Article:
In the last week, I’ve been on a sugar detox. Dietary changes were needed, and by default, 90% of my sugar intake for the day was also cut. Detox is not fun. I have had all sorts of symptoms and drama stemming from this change. Nausea, shaking, irritability… I was actually embarrassed to realize how dedicated to sugar by body had become!
It’s been a week now and I feel much better overall. I’m feeling like the changes that were made are actually going to benefit my life and not just leave me a miserable shell of my hungry self. So, you know, little victories. In this week (because one challenge wasn’t enough apparently) I’ve also taken the time to begin detoxing from busy.
You know what I mean, the attitude of “Well, if I’m going to be here, I may as well be involved.” The attitude that tells you if you aren’t participating, you’re lazy. And entitled. And selfish. This attitude is soon accompanied by her sister, Guilt. She reminds you repeatedly of all the times you’ve failed your children, friends, family, etc. in the name of healthy boundaries.
And when that happens, I almost always fold. I give up on the detox and go right back to where I was. Miserable and tired and on the verge of resentment. You’d think that after years of starting and stopping this trend, I’d learn not to give up so quickly, but nope. Before 7am today, I received an email asking me for info I did not have. Usually, I’d email the correct person, wait for the response (which I wouldn’t get quickly), forward the response to the original person and play email ping pong for another series of questions and answers before getting frustrated with the situation I created and wind up stressed out.
This morning, I typed out a response saying I’d find out the information for this family before my eye caught sight of the book A Circle of Quiet. I just stopped mid-type and looked at the book. In that moment, I realized that instead of protecting the quiet I’ve been working to cultivate, I’d be ripping a big old hole in the circle! I deleted my email, forwarded on the appropriate person’s info and wished the family a lovely summer. Done and Done.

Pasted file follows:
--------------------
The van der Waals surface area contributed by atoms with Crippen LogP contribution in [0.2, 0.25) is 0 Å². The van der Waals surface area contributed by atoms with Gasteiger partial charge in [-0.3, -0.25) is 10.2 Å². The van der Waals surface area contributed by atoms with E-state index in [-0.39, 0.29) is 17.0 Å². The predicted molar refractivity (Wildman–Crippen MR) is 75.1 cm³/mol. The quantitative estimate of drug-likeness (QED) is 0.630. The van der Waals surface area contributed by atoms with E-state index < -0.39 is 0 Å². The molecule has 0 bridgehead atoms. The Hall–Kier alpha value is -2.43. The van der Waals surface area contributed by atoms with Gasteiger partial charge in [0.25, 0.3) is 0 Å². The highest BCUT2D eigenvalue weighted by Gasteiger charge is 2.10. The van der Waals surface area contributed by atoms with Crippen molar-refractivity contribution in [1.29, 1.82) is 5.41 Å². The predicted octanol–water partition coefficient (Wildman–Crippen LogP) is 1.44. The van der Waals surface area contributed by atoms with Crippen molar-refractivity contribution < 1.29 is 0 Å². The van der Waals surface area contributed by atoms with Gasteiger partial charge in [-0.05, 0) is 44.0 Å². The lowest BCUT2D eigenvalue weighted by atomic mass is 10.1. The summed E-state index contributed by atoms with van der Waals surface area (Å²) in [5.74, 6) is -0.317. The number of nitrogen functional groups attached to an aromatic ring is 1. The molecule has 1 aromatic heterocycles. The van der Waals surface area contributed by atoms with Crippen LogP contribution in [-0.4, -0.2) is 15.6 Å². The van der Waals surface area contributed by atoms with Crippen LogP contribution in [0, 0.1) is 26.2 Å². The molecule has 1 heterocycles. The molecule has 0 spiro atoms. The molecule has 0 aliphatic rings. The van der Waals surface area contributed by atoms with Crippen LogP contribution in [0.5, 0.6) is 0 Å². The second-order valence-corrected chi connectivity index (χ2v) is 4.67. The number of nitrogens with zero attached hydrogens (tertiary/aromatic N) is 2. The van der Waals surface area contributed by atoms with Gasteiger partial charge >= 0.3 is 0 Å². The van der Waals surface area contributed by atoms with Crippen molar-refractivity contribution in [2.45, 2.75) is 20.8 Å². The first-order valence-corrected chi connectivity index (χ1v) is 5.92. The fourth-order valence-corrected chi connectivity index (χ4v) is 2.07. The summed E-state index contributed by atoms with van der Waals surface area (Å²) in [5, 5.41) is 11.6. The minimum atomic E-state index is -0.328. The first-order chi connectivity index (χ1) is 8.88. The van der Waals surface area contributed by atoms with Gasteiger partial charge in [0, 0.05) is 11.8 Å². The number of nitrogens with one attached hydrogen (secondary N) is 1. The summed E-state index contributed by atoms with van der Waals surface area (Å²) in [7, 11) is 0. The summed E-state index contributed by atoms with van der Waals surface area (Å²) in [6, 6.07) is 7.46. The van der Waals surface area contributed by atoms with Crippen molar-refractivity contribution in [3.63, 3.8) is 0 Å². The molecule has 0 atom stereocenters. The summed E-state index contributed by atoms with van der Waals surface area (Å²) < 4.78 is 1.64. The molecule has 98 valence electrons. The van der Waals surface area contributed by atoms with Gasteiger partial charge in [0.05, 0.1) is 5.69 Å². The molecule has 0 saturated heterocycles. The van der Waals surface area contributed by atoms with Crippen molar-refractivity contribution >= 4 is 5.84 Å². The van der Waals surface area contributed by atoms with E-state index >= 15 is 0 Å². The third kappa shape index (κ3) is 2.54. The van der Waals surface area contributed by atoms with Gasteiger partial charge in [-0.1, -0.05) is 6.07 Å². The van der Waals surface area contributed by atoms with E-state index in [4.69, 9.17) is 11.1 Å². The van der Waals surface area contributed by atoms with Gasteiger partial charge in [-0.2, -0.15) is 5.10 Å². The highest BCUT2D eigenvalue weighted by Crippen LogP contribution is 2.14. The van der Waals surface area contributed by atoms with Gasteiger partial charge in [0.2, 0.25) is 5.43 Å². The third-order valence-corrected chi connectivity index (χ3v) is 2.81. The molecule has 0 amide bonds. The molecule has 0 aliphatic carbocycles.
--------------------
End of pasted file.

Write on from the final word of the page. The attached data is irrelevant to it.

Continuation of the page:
I mean. Can we just talk about this for a minute? We laud busy. We say with awe in our voices that we cannot understand how She-Who-Does-It-All does it all and still has great hair. But we don’t stop for a moment to consider that perhaps she, too, is standing on the verge of a Quick Yes Detox. We tell her we can’t imagine how she does it all as we pile another task on her plate. And when she says she can’t, we act like she just shot a puppy.
What can we do? I don’t know. I don’t know beyond practicing a Slow Response. I only know that I need to take a step back and think before I commit. Changes take time… the Quick Yes is more than a habit, it’s a lifestyle for many of us, so we cannot rely on our change to take hold within that neat 21 day period. And while we are practicing a season of Slow Response, we need to practice extending grace to not only ourselves, but those around us.
Every person you meet is in the midst of a detox. It may not be the same as yours, but they still require your grace. Just as you need someone to respect your boundaries, the mom with the perfect hair is crying out for the same. So while detox makes us all a little cranky, grace can soothe that beast. Maybe not quite as well as a bowl of ice cream, but in case you’re detoxing from Eating Your Feelings, I’ll suggest grace instead.
**There are affiliate links for the book embedded in my post. Any earnings from these links simply continue to fund my reading habits!**